The National Institute of Standards and Technology (NIST) has recently been given the task of defining “Critical Software” and best practices for protecting it. NIST has published NIST SP 800-161 which is a draft working copy covering these topics. At WhiteStar Communications, we are committed to doing our part of protecting “Critical Software” as defined by NIST.
By NIST Standards, WhiteStar is to be considered Critical Software and as such we have decided to follow the recommended best practices for Mitigating the Risk of Software Vulnerabilities by adopting the secure software development framework (SSDF) outlined by NIST.
The WhiteStar Supply Chain
In addition to the NIST SSD framework, we have implemented a set of general principals to secure our software supply chain.
The first practice is to never trust hardware to do cryptography. Hardware is supplied by third party companies through a complex set of relationships, design houses and foundries and we believe it’s too hard to adequately secure for the short term and probably impossible for the long term.
WhiteStar Communications has also decided to dramatically limit our open-source exposure. We carefully groom and select open-source projects to draw from. Once selected, a snapshot copy is taken and held within our own internal repository from which we build our projects. Taking this step eliminates the possibility of a bad actor inserting software into our products using the ecosystem of public repositories.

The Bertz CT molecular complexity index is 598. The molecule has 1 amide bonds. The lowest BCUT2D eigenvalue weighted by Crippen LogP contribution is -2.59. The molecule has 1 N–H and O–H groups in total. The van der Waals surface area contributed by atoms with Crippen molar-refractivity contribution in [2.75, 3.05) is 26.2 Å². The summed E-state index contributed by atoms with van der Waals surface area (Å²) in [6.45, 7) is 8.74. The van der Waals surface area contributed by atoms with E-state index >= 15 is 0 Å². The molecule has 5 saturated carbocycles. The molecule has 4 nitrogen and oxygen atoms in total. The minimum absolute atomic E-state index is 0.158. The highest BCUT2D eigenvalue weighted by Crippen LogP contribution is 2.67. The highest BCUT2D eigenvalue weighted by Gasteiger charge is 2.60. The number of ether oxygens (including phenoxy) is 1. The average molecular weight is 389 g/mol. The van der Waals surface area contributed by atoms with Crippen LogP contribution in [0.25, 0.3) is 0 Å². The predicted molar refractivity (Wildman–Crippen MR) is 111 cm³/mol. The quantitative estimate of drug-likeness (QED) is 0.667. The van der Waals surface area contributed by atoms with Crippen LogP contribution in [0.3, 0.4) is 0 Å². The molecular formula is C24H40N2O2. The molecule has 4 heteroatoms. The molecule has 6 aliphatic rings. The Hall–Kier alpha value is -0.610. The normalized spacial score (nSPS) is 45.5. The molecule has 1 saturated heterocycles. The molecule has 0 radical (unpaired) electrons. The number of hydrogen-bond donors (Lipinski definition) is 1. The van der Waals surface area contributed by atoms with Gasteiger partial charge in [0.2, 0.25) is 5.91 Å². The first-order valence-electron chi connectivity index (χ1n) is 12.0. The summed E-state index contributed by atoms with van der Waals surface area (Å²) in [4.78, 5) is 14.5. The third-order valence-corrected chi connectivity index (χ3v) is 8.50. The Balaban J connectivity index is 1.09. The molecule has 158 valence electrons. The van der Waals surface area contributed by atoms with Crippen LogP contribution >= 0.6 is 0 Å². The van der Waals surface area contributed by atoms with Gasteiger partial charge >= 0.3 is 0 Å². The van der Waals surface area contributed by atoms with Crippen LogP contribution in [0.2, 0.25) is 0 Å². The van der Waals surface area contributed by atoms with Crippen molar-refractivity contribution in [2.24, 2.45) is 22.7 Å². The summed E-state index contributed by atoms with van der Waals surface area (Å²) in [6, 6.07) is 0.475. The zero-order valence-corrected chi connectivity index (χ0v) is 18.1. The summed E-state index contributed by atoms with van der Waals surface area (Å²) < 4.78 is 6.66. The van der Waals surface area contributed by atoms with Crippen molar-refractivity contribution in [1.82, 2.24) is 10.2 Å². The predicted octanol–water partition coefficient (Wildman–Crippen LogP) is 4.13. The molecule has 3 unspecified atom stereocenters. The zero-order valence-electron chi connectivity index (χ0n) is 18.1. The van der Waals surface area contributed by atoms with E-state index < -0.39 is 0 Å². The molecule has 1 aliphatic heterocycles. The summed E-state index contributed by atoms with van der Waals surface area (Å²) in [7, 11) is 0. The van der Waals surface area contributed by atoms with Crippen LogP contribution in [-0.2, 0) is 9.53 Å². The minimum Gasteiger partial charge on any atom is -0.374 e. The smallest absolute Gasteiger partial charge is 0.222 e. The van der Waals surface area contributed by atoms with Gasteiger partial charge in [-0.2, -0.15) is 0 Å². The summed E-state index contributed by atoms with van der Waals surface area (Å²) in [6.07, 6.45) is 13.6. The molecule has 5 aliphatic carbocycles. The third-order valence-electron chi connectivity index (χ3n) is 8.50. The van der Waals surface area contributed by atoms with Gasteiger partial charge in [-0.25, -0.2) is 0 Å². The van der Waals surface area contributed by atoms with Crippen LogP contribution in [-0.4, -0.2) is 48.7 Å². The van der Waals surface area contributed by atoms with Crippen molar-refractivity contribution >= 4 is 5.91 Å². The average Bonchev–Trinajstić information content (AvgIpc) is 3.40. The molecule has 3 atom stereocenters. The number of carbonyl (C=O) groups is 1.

We deliberately stay away from “free” open source development tools. All our tools are commercial products that we have carefully screened for bad actors. By executing a license agreement with the tool provider we have legal recourse should a bad actor attempt to attack our supply chain through their tool.
Additionally, WhiteStar Communications owns and operates our own bare-metal servers, protected in secure data centers. We don’t use public or shared servers for any of our development, tools, test or production systems. We have carefully selected equipment, tools and best practices so that our develop and deployment servers are fully protected.
We utilize a set of general principals to further secure our supply chain. These include employing a layered defense with hardware fire walls, using geographical firewall defense, DDoS protection, secondary software fire walls, secure boot, secure operating systems and finally segmented control and data plane networks.